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Category Archives: tool
A breadboard is a great prototyping tool for verifying the sanity of a circuit design before taking the painstaking effort of soldering it all together permanently. After all, a mistake in this stage can cost a lot of time and possibly material, so it’s important to get it right. [daverowntree] …read more
The Volkswagen Beetle, and yes the bus and the sexiest car ever made, are cars meant for the people. You can pull the engine out with a strong friend, and you can fix anything in an old Volkswagen. VW realized this, because in the 1950s and ’60s, they came up …read more
[This Old Tony] is no stranger to quality tools, but he started on a mini lathe. Nostalgia does not stop him from broadcasting his usual brand of snark (actually, it is doubtful that anything short of YouTube going offline will stop that). He rates the lathe’s ability to machine different materials and lets you decide if this is an investment, or a money pit.
Lathe parts range from a chintzy start/stop button assembly that looks like it would be at home on a Power Wheels restoration project to a convenient cam locking mechanism on the tail stock which is an …read more
Communicating with microcontrollers and other embedded systems requires a communications standard. SPI is a great one, and is commonly used, but it’s not the only one available. There’s also I2C which has some advantages and disadvantages compared to SPI. The problem with both standards, however, is that modern computers don’t come with either built-in. To solve that problem and allow easier access to debugging in SPI, [James Bowman] built the SPIDriver a few months ago, and is now back by popular demand with a similar device for I2C, the I2CDriver.
Much like the SPIDriver, the I2C driver is a debugging …read more
[The LED Artist] often found a need for a relatively high voltage (100 to 200 Volt) but low current DC power supply, and it turns out that a small HV generator that uses a single AA cell only took about an hour to make. The device ended up being a pretty handy tool for testing things like LED filaments (which have a forward voltage of over 60 V), or even neon and nixie tubes.
The device’s low current means that nixie and neon elements won’t light up very brightly, but they will light up enough to verify function and operation. …read more
We’ve likely all seen a power tool with a less-than-functional strain relief at one end of the power cord or the other. Fixing the plug end is easy, but at the tool end things are a little harder and often not worth the effort compared to the price of just replacing the tool. There’s no obsolescence like built-in obsolescence.
But in the land of Festo, that high-quality but exorbitantly priced brand of premium tools, the normal cost-benefit relationship of repairs is skewed. That’s what led [Mark Presling] to custom mold a new strain relief for a broken Festool cord. The …read more
Specialized tools that focus on one particular job tend to get distilled right down to their essentials and turned in an economical consumer product. One example of this is radius (or fillet) gauges: a set of curves in different sizes that one uses to measure the radius of a curved surface by trial and error. To some, such products represent solved problems. Others see opportunities for a fresh perspective, like this caliper-enabled 3D printed radius gauge by [Arne Bergkvist].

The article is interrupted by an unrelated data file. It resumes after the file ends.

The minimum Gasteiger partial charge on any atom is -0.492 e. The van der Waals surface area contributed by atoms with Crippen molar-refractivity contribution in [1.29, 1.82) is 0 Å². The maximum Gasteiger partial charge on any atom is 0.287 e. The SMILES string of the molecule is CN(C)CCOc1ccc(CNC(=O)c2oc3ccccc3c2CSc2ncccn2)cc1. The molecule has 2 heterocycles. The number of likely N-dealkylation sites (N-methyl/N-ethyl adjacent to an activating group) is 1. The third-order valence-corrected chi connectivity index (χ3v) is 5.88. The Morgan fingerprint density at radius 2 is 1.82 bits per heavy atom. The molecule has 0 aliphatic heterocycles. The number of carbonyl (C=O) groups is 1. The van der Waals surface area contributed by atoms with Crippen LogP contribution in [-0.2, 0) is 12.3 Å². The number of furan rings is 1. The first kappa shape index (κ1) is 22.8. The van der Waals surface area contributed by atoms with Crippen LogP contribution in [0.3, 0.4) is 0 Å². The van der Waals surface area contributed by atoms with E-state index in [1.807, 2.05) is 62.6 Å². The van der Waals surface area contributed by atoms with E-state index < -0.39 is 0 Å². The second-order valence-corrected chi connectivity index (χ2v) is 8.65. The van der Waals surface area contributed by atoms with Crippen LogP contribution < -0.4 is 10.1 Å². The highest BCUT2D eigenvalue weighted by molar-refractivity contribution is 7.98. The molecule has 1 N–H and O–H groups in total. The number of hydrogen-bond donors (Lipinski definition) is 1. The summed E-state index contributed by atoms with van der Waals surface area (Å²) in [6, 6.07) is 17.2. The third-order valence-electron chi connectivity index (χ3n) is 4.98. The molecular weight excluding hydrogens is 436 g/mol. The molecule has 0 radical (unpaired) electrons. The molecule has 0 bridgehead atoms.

[Arne]’s 3D printed radius gauge is a simple object; a rigid attachment for a nearly ubiquitous model of digital caliper. By …read more
The typical hacker can never say no to more tools. And when it comes to clamps, one just can’t have enough of them. From holding small PCB’s to clamping together large sheets of plywood, you need a variety of sizes and quantities. So it would be pretty neat if we could just 3D print them whenever needed. [Mgx3d] has done that by designing 3D printable bar clamp jaws with a quick release mechanism that can be used with standard T-slot aluminum extrusion. This allows you to create ad-hoc bar clamps of any size and length quickly.
The design consists of …read more
We wager you haven’t you heard the latest from ultrasonics. Sorry. [Lindsay Wilson] is a Hackaday reader who wants to share his knowledge of transducer tuning to make tools. The bare unit he uses to demonstrate might attach to the bottom of an ultrasonic cleaner tank, which have a different construction than the ones used for distance sensing. The first demonstration shows the technique for finding a transducer’s resonant frequency and this technique is used throughout the video. On the YouTube page, his demonstrations are indexed by title and time for convenience.
For us, the most exciting part is when …read more
Picture the scene: you’ve whipped up an amazing new gadget, your crowdfunding campaign has gone well, and you’ve got a couple hundred orders to fill. Having not quite hit the big time, you’re preparing to tackle the production largely yourself. Parts begin to flood in, and you’ve got tube after tube of ICs ready to populate your shiny new PCBs? After the third time, you’re sick and tired of fighting with those irksome little pins. Enter [Stuart] with the answer.
It’s a simple tool, attractively presented. Two pieces of laser cut acrylic are assembled in a perpendicular fashion, creating a …read more